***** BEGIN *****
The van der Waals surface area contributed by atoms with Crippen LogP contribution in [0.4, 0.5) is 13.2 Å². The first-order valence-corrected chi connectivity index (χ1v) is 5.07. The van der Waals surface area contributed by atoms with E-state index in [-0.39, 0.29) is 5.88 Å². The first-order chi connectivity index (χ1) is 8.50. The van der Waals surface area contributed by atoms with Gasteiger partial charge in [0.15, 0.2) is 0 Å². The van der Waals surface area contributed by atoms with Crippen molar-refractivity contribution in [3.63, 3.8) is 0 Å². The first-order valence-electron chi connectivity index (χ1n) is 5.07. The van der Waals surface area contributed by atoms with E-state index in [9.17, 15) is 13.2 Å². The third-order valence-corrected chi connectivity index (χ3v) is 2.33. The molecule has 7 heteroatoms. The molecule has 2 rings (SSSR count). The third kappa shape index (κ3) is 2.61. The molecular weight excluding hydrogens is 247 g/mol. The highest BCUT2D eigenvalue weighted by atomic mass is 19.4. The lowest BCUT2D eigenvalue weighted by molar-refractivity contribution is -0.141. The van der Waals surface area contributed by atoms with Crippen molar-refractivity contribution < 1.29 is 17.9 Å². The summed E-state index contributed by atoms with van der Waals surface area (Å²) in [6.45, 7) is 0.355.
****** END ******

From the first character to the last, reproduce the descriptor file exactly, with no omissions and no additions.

The van der Waals surface area contributed by atoms with Crippen LogP contribution in [0.4, 0.5) is 13.2 Å². The first-order valence-corrected chi connectivity index (χ1v) is 5.07. The van der Waals surface area contributed by atoms with E-state index in [-0.39, 0.29) is 5.88 Å². The first-order chi connectivity index (χ1) is 8.50. The van der Waals surface area contributed by atoms with Gasteiger partial charge in [0.15, 0.2) is 0 Å². The van der Waals surface area contributed by atoms with Crippen molar-refractivity contribution in [3.63, 3.8) is 0 Å². The first-order valence-electron chi connectivity index (χ1n) is 5.07. The van der Waals surface area contributed by atoms with E-state index in [9.17, 15) is 13.2 Å². The third-order valence-corrected chi connectivity index (χ3v) is 2.33. The molecule has 7 heteroatoms. The molecule has 2 rings (SSSR count). The third kappa shape index (κ3) is 2.61. The molecular weight excluding hydrogens is 247 g/mol. The highest BCUT2D eigenvalue weighted by atomic mass is 19.4. The lowest BCUT2D eigenvalue weighted by molar-refractivity contribution is -0.141. The van der Waals surface area contributed by atoms with Crippen molar-refractivity contribution < 1.29 is 17.9 Å². The summed E-state index contributed by atoms with van der Waals surface area (Å²) in [6.45, 7) is 0.355.